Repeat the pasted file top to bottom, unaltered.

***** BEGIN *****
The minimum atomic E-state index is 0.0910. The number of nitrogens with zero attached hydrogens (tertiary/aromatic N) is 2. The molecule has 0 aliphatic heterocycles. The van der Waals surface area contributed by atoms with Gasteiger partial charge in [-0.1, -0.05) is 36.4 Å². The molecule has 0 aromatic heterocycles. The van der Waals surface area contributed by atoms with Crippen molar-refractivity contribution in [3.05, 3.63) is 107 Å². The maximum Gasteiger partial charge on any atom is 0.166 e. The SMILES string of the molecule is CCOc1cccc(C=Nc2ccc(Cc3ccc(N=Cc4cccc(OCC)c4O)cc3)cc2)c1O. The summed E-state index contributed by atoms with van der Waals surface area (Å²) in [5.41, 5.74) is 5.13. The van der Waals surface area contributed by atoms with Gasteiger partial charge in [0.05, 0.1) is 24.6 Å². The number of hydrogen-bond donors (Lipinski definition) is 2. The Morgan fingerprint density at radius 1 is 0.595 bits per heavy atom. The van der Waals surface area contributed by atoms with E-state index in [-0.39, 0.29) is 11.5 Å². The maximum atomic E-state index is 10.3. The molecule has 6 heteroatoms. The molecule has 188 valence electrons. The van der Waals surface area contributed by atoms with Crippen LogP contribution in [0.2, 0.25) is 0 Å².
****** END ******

The minimum atomic E-state index is 0.0910. The number of nitrogens with zero attached hydrogens (tertiary/aromatic N) is 2. The molecule has 0 aliphatic heterocycles. The van der Waals surface area contributed by atoms with Gasteiger partial charge in [-0.1, -0.05) is 36.4 Å². The molecule has 0 aromatic heterocycles. The van der Waals surface area contributed by atoms with Crippen molar-refractivity contribution in [3.05, 3.63) is 107 Å². The maximum Gasteiger partial charge on any atom is 0.166 e. The SMILES string of the molecule is CCOc1cccc(C=Nc2ccc(Cc3ccc(N=Cc4cccc(OCC)c4O)cc3)cc2)c1O. The summed E-state index contributed by atoms with van der Waals surface area (Å²) in [5.41, 5.74) is 5.13. The van der Waals surface area contributed by atoms with Gasteiger partial charge in [0.05, 0.1) is 24.6 Å². The number of hydrogen-bond donors (Lipinski definition) is 2. The Morgan fingerprint density at radius 1 is 0.595 bits per heavy atom. The van der Waals surface area contributed by atoms with E-state index in [-0.39, 0.29) is 11.5 Å². The maximum atomic E-state index is 10.3. The molecule has 6 heteroatoms. The molecule has 188 valence electrons. The van der Waals surface area contributed by atoms with Crippen LogP contribution in [0.2, 0.25) is 0 Å².